If a film is blatantly too high, you can manually rerank it, or you can see what actually manages to topple the film in question. If you watched your #1 in a theater upon release, it's possible you knew immediately that the film was your #1. It can simply be fun to try having a new movie in your highest ranks; if Flickchart is ever becoming "a little dull," going with the more exciting, dangerous answer in a tough match-up can cause all kinds of delightful, equally accurate chaos. We all laugh over matching up Toy Story and The Godfather, so maybe try the other one and see how it fits. - Alex Christian Lovendahl
I don’t really have any particular rules for Flickcharting, per se, but I do find that it’s pretty difficult for things I’ve only seen once to make it into my top 50 or 75 - this is just natural, though, as I rank based purely on how much I like/love a film, and I’m both more likely to rewatch films I love and more likely to love films I’ve watched a lot.
As I discussed in a previous article, I also subscribe to the philosophy Fluid Flickcharting, which means I’m pretty open to things moving around a lot, which keeps me from making a lot of strict rules. I do add all films I’ve seen, including shorts, TV movies, and things I know I’ve seen but don’t remember at all. It makes for a messy chart in places, but I prefer it to be complete. - Jandy Hardesty
Gotta Watch It Twice
My only real hard and fast "rule" is pretty similar to what Chad and Jandy have already mentioned. Rewatchability is big with me; if I love a movie, I'm going to want to see it again. Every movie in my Top 20 has been watched by me a bare minimum of three times. So how can I possibly know if a new-to-me movie holds up to my tried-and-true favorites if I've only seen it once?
My rule came about because I burned myself once: In 2010, I came back from seeing Christopher Nolan's Inception by myself on opening weekend (oddly, in a barely half-full theater) and launched it straight up to #3 on my chart. Time passed, and I eventually got to that rewatch. What I discovered was that I did, indeed, still love Inception, but there were other Nolan films that stuck with me more, not to mention other movies in general that just brought me more enjoyment.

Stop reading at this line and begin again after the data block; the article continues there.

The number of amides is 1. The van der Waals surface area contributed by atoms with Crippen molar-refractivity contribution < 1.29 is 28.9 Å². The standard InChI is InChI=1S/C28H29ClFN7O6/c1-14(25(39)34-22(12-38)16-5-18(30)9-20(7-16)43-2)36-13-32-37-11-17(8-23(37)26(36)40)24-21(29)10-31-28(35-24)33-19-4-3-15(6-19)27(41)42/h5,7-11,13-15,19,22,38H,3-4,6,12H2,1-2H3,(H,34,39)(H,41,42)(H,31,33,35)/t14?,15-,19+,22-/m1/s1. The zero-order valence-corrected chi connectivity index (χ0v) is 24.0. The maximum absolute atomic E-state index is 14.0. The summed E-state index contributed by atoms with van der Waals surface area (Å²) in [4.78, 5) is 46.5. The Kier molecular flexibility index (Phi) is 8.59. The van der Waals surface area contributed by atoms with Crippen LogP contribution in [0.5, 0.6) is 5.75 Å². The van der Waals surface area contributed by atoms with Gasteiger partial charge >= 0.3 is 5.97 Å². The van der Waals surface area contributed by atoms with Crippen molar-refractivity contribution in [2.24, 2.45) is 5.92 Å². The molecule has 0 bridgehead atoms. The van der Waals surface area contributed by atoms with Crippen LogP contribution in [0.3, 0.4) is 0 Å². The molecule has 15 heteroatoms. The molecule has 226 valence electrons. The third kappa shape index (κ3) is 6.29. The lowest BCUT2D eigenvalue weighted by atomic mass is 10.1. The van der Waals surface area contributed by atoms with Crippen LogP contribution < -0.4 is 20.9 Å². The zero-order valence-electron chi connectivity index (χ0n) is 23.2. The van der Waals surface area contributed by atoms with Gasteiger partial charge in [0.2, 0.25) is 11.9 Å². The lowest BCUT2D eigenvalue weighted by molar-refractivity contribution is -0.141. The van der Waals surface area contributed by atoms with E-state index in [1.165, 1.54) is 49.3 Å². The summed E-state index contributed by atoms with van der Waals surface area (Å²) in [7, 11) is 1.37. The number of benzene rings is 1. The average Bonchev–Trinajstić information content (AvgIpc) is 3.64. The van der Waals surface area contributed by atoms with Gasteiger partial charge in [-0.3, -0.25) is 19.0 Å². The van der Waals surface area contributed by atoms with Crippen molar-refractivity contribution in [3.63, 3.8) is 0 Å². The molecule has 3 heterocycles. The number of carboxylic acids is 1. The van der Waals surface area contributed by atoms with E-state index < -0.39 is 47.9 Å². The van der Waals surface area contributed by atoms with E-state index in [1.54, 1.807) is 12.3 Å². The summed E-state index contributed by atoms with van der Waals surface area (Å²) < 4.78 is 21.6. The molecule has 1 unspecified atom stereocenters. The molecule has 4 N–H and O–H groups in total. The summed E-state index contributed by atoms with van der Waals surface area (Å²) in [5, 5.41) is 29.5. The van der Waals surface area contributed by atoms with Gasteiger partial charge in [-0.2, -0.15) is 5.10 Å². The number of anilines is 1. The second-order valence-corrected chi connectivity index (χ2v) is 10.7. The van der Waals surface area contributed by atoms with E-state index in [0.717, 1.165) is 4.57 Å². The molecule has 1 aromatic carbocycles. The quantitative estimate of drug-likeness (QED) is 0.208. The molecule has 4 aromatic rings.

Inception currently hangs out around #80 on my chart - which, currently, is still a chart in rebuild, and other movies will still jump ahead of it. That's okay, I still love it (anything in my Top 100 is pretty much a 5/5 for me), but that experience made me realize that a new film needs time to sink in, to make me want to revisit it, before it can truly compete with the favorites. Now, new-to-me movies are never allowed within (approximately) my Top 100 until I see them twice. This has resulted in my rushing some second and third viewings of movies I've seen since Inception - including the one movie I most regret not seeing in a theater (Life of Pi) and the single movie I'm most glad I DID see in a theater (Gravity) - but that second or third spin is becoming enough for me to say "Yes. I really do love this movie THAT much." After all, for every Inception, there's a Heat, a film that would never have been Top 20 material when I first watched it, but on repeat viewings has become something like a cherished friend. - Nigel Druitt
No Shorts Under 30 Minutes
This wasn't always a part of my Flickchart rules. When I first began, I ranked everything I'd ever seen, including film shorts. I hadn't seen a lot of them, but all of Pixar's pre-feature shorts made it to the list. And then I realized that because they were so short, I had the trouble of thinking of them as entire movies. Ranking them against full-length movies felt unfair - like I was ranking a single scene against a complete film. The film was always going to win. Not to mention they all started blurring together in my mind. Finally, I made an executive decision: Nothing shorter than a half hour was going to make it into my chart.
This allows me to include half-hour Peanuts specials and the VeggieTales movies I watched as a kid, which do feel like complete films and are easy to rank against other longer movies, while excluding anything the length of an average YouTube video. I like film shorts, I watch them sometimes, but they deserve to be ranked solely against each other, not against Casablancaand Lawrence of Arabia where they will lose by virtue of their length alone. - Hannah Keefer